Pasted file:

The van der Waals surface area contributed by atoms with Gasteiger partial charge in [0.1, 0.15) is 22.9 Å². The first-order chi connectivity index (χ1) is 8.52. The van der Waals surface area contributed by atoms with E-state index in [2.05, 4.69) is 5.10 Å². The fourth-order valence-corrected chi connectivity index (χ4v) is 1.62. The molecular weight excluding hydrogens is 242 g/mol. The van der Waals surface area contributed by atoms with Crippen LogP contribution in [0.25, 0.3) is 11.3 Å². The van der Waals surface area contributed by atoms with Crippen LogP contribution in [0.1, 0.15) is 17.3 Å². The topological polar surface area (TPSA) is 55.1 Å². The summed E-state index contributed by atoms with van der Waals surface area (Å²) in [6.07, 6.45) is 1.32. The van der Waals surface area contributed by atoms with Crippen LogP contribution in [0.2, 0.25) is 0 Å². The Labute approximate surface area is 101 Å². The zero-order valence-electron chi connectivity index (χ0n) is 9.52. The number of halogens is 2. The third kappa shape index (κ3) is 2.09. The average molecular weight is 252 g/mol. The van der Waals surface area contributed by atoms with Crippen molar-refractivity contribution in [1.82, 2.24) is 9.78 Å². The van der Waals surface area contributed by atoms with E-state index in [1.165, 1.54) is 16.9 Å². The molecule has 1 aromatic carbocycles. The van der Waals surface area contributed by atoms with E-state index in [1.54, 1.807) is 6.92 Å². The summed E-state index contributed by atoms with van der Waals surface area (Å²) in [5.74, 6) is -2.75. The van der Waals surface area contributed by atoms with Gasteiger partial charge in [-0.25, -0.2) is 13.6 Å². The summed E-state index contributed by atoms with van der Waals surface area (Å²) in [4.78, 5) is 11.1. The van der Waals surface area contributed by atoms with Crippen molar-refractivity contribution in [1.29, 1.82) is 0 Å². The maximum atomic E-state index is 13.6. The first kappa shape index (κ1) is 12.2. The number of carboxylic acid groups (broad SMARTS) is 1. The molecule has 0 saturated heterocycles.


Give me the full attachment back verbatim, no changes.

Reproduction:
The van der Waals surface area contributed by atoms with Gasteiger partial charge in [0.1, 0.15) is 22.9 Å². The first-order chi connectivity index (χ1) is 8.52. The van der Waals surface area contributed by atoms with E-state index in [2.05, 4.69) is 5.10 Å². The fourth-order valence-corrected chi connectivity index (χ4v) is 1.62. The molecular weight excluding hydrogens is 242 g/mol. The van der Waals surface area contributed by atoms with Crippen LogP contribution in [0.25, 0.3) is 11.3 Å². The van der Waals surface area contributed by atoms with Crippen LogP contribution in [0.1, 0.15) is 17.3 Å². The topological polar surface area (TPSA) is 55.1 Å². The summed E-state index contributed by atoms with van der Waals surface area (Å²) in [6.07, 6.45) is 1.32. The van der Waals surface area contributed by atoms with Crippen LogP contribution in [0.2, 0.25) is 0 Å². The Labute approximate surface area is 101 Å². The zero-order valence-electron chi connectivity index (χ0n) is 9.52. The number of halogens is 2. The third kappa shape index (κ3) is 2.09. The average molecular weight is 252 g/mol. The van der Waals surface area contributed by atoms with Crippen molar-refractivity contribution in [1.82, 2.24) is 9.78 Å². The van der Waals surface area contributed by atoms with E-state index in [1.165, 1.54) is 16.9 Å². The molecule has 1 aromatic carbocycles. The van der Waals surface area contributed by atoms with E-state index in [1.54, 1.807) is 6.92 Å². The summed E-state index contributed by atoms with van der Waals surface area (Å²) in [5.74, 6) is -2.75. The van der Waals surface area contributed by atoms with Gasteiger partial charge in [-0.25, -0.2) is 13.6 Å². The summed E-state index contributed by atoms with van der Waals surface area (Å²) in [4.78, 5) is 11.1. The van der Waals surface area contributed by atoms with Crippen molar-refractivity contribution in [1.29, 1.82) is 0 Å². The maximum atomic E-state index is 13.6. The first kappa shape index (κ1) is 12.2. The number of carboxylic acid groups (broad SMARTS) is 1. The molecule has 0 saturated heterocycles.